One predictable response to the espionage scandal is an expanded polygraph testing program. The Department of Energy recently announced that 5,000 scientists and others will be subjected to a polygraph as part of an upgraded security program at national laboratories.

As a matter of security policy, this is a questionable allocation of resources since none of the affected employees is likely to be a spy. (A 1993 Department of Energy contractor study estimated, somewhat fancifully, that only one of every 100,000 U.S. citizens who hold security clearances is a foreign spy.)

But an expanded polygraph program will be worse than simply useless because the new tests will inevitably generate "false positives," necessitating intensive but pointless security investigations, derailing careers and creating a work environment increasingly inhospitable to the scientific and technological innovation that supports national security.

Administered by a skillful practitioner to an ingenuous employee, polygraphs can elicit information that might not otherwise be volunteered. A polygraph program can produce a peculiar kind of camaraderie among employees who have undergone the experience. But there is a reason that polygraphs are inadmissible as evidence in courts of law: They are fundamentally unreliable.

Lately, even the Senate Intelligence Committee has acknowledged that polygraphs are problematic. "Given the potential unreliability of the polygraph system, the committee believes that alternatives to the polygraph should be explored," a new Senate report says. But given the political need to do something to respond to the perceived espionage threat, exploration of alternatives to the polygraph is exactly what will not happen at national laboratories.

In a largely unheralded bureaucratic transformation, the Clinton administration has declassified more historical documentation--more than half a billion pages--than any of its predecessors. This has not gone unnoticed by administration critics, who have invoked the Chinese espionage scandal in an effort to drastically slow the pace of declassification.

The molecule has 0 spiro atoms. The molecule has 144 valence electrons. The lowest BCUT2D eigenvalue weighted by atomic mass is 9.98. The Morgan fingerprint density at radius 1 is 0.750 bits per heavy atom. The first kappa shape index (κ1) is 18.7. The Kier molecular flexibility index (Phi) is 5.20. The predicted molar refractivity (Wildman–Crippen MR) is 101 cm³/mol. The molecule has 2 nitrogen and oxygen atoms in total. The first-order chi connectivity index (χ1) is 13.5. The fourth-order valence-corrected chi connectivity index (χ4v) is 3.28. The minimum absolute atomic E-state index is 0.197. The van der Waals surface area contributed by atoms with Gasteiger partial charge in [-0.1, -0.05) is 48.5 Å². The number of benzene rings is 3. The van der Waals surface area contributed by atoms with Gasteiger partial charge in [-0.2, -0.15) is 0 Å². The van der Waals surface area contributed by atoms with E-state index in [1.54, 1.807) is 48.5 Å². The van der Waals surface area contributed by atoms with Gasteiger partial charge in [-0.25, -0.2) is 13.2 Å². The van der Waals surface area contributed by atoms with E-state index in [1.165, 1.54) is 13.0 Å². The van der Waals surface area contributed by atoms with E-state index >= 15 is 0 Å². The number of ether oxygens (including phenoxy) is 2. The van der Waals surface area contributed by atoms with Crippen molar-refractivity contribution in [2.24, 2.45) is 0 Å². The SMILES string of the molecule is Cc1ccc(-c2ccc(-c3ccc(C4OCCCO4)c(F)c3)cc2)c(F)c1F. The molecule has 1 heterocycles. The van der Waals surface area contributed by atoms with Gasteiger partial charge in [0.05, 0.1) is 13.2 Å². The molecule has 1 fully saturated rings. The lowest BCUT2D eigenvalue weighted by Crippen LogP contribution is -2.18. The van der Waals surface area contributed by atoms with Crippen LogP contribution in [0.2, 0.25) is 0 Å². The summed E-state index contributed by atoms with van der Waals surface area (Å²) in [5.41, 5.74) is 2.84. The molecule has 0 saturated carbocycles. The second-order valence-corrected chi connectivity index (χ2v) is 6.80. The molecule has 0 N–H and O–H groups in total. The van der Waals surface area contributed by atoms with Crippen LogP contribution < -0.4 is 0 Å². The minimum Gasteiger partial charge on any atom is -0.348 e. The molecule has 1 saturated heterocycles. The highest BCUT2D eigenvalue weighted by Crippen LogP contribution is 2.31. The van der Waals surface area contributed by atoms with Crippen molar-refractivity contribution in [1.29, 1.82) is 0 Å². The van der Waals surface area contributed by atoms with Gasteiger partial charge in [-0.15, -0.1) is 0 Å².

Though one thing has little to do with the other, Senate Majority Leader Trent Lott (R-Miss.) drew a comparison between espionage and declassification, suggesting that both could "provide nuclear know-how to would be proliferators in Iran, North Korea and elsewhere." The House Armed Services Committee dispensed with the commentary and simply cut the Pentagon's declassification budget for by a full 90%. While the Pentagon spends $3 billion a year on classification-related costs, less than 1% of it will now be available for declassification.

In response, the White House has said the House action would "cripple" the declassification program. "Declassification of older information has two obvious benefits. First, it reduces high safeguarding costs and, second, it enhances security by ensuring that secrecy is respected and reserved for only the most important secrets."

Even more important, declassification offers the only semblance of government accountability in many areas of national-security policy, albeit years after the fact, and it is one of the best safeguards against abuses of executive power.

Unfortunately, the Chinese espionage scandal has fostered such passion and zealotry that, for the moment, it is politically all but impossible to challenge the propriety of these kinds of "reforms." If such proposals cannot be forestalled, we may just have to learn the hard way that they will make the nation less free, less secure and less democratic.*